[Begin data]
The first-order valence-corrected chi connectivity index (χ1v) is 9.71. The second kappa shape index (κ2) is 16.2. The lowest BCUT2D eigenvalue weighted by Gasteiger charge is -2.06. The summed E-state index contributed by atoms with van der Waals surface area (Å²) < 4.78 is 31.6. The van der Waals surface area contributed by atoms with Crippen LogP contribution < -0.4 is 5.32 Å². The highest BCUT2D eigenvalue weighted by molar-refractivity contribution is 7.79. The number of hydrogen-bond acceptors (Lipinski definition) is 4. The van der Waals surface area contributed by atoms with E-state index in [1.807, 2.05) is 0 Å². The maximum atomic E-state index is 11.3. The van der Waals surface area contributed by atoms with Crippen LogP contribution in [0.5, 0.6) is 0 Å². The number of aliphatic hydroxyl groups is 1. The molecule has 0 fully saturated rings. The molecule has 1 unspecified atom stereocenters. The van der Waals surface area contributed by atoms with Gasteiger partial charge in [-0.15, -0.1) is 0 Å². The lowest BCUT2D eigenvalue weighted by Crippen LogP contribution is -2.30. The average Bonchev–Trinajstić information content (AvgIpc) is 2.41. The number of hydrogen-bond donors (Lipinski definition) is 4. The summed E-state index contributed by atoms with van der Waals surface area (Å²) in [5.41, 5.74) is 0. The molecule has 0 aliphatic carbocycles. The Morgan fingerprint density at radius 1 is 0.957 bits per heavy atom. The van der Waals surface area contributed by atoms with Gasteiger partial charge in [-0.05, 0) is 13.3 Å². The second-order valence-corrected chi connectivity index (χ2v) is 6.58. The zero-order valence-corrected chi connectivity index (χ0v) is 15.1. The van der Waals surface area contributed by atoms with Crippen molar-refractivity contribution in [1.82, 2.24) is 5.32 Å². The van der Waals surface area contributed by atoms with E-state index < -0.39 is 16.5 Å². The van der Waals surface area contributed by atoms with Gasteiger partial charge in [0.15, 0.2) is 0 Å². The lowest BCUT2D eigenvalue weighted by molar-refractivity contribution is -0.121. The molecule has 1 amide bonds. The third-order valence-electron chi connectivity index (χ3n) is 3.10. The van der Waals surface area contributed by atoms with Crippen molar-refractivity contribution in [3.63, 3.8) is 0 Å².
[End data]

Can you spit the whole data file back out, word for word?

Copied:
The first-order valence-corrected chi connectivity index (χ1v) is 9.71. The second kappa shape index (κ2) is 16.2. The lowest BCUT2D eigenvalue weighted by Gasteiger charge is -2.06. The summed E-state index contributed by atoms with van der Waals surface area (Å²) < 4.78 is 31.6. The van der Waals surface area contributed by atoms with Crippen LogP contribution < -0.4 is 5.32 Å². The highest BCUT2D eigenvalue weighted by molar-refractivity contribution is 7.79. The number of hydrogen-bond acceptors (Lipinski definition) is 4. The van der Waals surface area contributed by atoms with E-state index in [1.807, 2.05) is 0 Å². The maximum atomic E-state index is 11.3. The van der Waals surface area contributed by atoms with Crippen LogP contribution in [0.5, 0.6) is 0 Å². The number of aliphatic hydroxyl groups is 1. The molecule has 0 fully saturated rings. The molecule has 1 unspecified atom stereocenters. The van der Waals surface area contributed by atoms with Gasteiger partial charge in [-0.15, -0.1) is 0 Å². The lowest BCUT2D eigenvalue weighted by Crippen LogP contribution is -2.30. The average Bonchev–Trinajstić information content (AvgIpc) is 2.41. The number of hydrogen-bond donors (Lipinski definition) is 4. The summed E-state index contributed by atoms with van der Waals surface area (Å²) in [5.41, 5.74) is 0. The molecule has 0 aliphatic carbocycles. The Morgan fingerprint density at radius 1 is 0.957 bits per heavy atom. The van der Waals surface area contributed by atoms with Gasteiger partial charge in [-0.05, 0) is 13.3 Å². The second-order valence-corrected chi connectivity index (χ2v) is 6.58. The zero-order valence-corrected chi connectivity index (χ0v) is 15.1. The van der Waals surface area contributed by atoms with Crippen molar-refractivity contribution in [1.82, 2.24) is 5.32 Å². The van der Waals surface area contributed by atoms with E-state index < -0.39 is 16.5 Å². The van der Waals surface area contributed by atoms with Gasteiger partial charge in [0.15, 0.2) is 0 Å². The lowest BCUT2D eigenvalue weighted by molar-refractivity contribution is -0.121. The molecule has 1 amide bonds. The third-order valence-electron chi connectivity index (χ3n) is 3.10. The van der Waals surface area contributed by atoms with Crippen molar-refractivity contribution in [3.63, 3.8) is 0 Å².